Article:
|#||Title||Directed by||Written by||Original air date|
|1||"The Tech"||Robert Lieberman||Silvio Horta||September 10, 2003 (2003-09-10)|
|Jake Foley, providing tech support on an NSA laboratory computer, is accidentally infected with nanobots. The next day he begins discovering the new powers the "nanites" have given him – the wound he received has already healed; while fixing his friend Sarah's computer, he notices he can see the tiny computer pieces in high-detail and expresses technopathy; walking in the park, he is alarmed by the sound of a far-off Game Boy, and throws a football hard enough to send a boy flying into a tree. He steals files from the NSA lab and discovers the nature of the nanites. After escaping capture at the NSA building, he meets with Sarah, who becomes kidnapped by a man wanting the nanobot project. As Jake confronts the enemy, he manages to tap into a nearby nitrogen tank's computer and freeze him. Back at the NSA, Jake is offered a deal to be the focus of a special team and is made a special agent.|
|2||"Training Day"||David Greenwalt||David Greenwalt & Grant Scharbo||September 17, 2003 (2003-09-17)|
|While struggling to master his training as an agent, Jake's superiors begin to question his competency, and mention Jake might be locked up for "research" if results are not soon yielded. Jake is instructed to stop Sarah's inquiry into money being routed to the NSA, and is mildly successful, revealing she has a "source". Meanwhile, an electromagnetic bomb is stolen and the NSA scrambles to recover it. While all agents are out chasing false trails, Jake discovers the bomb is inside the building and scuffles with the man responsible. Although mildly affected by some of the blast that he contained in a vault, he comes out victorious and is congratulated by the rest of the team.|
|3||"Cater Waiter"||Harry Winer||Silvio Horta||September 24, 2003 (2003-09-24)|
|Jake goes undercover as a catering waiter at the Chinese Embassy to support senior-agent Kyle Duarte's mission to recover stolen tank plans, he is to help reprogramming the surveillance cameras. However, a double agent, who just happens to have a past with Kyle, betrays them and Jake must find a way to get himself and Kyle out alive.|
|4||"Arms and the Girl"||Milan Cheylov||Mark Wilding||October 1, 2003 (2003-10-01)|
|Jake is assigned to watch an arms dealer's daughter, a restoration artist, because the man is a suspect in a case involving a specialized explosive. He ends up meeting the woman by accident and becoming friends with her. After her father is supposedly gunned down, however, Jake concludes the woman is only using him and running the "family business" herself, as he finds her father had actually died earlier in an airline crash.|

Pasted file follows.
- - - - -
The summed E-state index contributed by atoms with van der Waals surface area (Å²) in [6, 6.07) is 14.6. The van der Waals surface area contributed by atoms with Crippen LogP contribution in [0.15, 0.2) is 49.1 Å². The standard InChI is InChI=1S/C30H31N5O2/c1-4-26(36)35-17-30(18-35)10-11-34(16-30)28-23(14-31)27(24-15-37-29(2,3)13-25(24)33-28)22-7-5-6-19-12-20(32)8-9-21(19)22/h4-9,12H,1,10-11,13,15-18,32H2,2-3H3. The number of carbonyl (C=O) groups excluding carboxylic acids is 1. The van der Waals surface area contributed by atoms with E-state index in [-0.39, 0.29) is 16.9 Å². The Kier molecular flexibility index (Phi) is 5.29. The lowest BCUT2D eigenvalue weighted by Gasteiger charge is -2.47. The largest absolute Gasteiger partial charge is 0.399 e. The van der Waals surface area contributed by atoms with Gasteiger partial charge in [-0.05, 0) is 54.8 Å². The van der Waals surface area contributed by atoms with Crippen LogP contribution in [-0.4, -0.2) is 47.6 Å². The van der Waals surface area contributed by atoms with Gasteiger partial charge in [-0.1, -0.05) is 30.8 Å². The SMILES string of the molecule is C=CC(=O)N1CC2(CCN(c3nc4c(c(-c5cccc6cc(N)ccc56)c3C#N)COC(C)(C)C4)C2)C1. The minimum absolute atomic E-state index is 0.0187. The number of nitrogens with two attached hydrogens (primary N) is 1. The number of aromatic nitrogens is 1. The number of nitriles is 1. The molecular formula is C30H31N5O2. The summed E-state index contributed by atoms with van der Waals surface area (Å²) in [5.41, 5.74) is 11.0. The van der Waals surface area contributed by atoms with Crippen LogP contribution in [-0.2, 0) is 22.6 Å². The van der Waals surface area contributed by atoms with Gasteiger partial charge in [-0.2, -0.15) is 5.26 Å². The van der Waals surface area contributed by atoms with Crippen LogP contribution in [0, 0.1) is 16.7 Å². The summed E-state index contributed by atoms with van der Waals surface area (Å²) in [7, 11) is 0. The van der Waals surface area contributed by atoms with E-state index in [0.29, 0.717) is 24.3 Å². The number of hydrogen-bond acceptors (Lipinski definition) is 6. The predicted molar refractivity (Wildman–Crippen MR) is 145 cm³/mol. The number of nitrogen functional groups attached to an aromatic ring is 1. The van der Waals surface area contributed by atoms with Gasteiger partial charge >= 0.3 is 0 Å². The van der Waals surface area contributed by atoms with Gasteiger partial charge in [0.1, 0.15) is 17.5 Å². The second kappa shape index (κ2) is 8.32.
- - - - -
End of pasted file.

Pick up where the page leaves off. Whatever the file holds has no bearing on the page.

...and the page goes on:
|5||"The Good, the Bad, and the Geeky"||David Barrett||Javier Grillo-Marxuach||October 8, 2003 (2003-10-08)|
|A hacker named DuMont steals two million dollars from the Federal Reserve System but is subsequently tracked down and stopped by Jake and the others. It is discovered DuMont was to meet four other hackers overseas, and Jake convinces his superiors to let him go in his place. There, Jake must find a way to stop the hackers' plans to digitally hijack a passenger jet.|
|6||"Last Man Standing"||David Barrett||Grant Scharbo & Gina Matthews||October 15, 2003 (2003-10-15)|
|Jake gets leave to attend a friend's wedding, despite concern about the condition of the nanobots inside of him. He finds himself dateless, but his friend and doctor from the NSA, Diane, flies out to be with him. During the celebrations, Jake begins to become very ill – he believes a man is out to kill him and steal the nanites. Diane tries to stop the faulty-programmed nanites and convince Jake all of his concerns are imaginary, and ultimately, completely reboots the nanites in a risky shot to save him.|
|7||"Jerry 2.0"||Leslie Libman||Dave Johnson||October 29, 2003 (2003-10-29)|
|A dangerous bomb is placed in a subway, but Jake captures the man responsible. The man is the son of a militia leader who becomes set on exacting revenge on Jake himself. Jake's younger brother Jerry has come to visit him, but in a mix-up becomes captured by the militia. In desperation to rescue his brother, Jake goes against orders and helps the leader's son escape from the NSA. The trade-off is eventually busted by the NSA and Jake's superiors subsequently cover for his actions.|
|8||"Middleman"||Michael Grossman||Jesse Stern||November 5, 2003 (2003-11-05)|
|The NSA taps into a highly-encrypted call in Polish and determine someone is trying to get a piece of the nanite-project. However, when they take measures to protect Jake, it quickly becomes apparent that he is not the target, deduce the man Diane is dating is going to kidnap her – the person who knows the nanites best. Also in this episode, Jake reveals his actual NSA involvement to Sarah, who believes he is lying.|
|9||"Whiskey-Tango-Foxtrot"||Allan Kroeker||Javier Grillo-Marxuach||November 12, 2003 (2003-11-12)|
|A nuclear weapon is stolen from a military base, and the NSA suspects someone at the base has turned traitor. Jake and Kyle are sent in undercover, Kyle as a military officer and Jake as a new recruit for the "Wolf Pack", a non-conventional group of assassins. Jake struggles to gain acceptance, but eventually wins the others over. However, after Kyle discovers one the Wolf Pack is traitor, he is overtaken, and it is revealed the entire group is corrupt. Jake is forced to shoot Kyle to keep up appearances, but manages to get a message to the NSA, who arrive in time to stop the Wolf Pack from transporting the bomb off-base.|
|10||"The Spy Who Really Liked Me"||David Straiton||Mark Wilding||November 19, 2003 (2003-11-19)|
|An emergency inquiry board is called, and the team must relate the investigation of a classified biological weapon's theft: When it's thought the people responsible have been caught, Jake finds himself hooking up with a woman in a bar, encouraged by the discovery the nanites are not able to be passed via sexual intercourse. But Jake later discovers the woman going through his laptop and realizes she is the true thief, the two scuffle, and the woman escapes. Jake manages to catch her again, but she tells him how rebels killed her family and her plan to get revenge. However, the woman's fake deal with the rebels goes sour, and the NSA closes in, handing over the woman to the rebels. As the inquiry closes, Jake bursts out his anger over the deal with the rebels, and finally threatens to send out a copy of the inquiry's transcription. The team is let go, but one of the board members expresses to another she wishes to control Jake for herself.|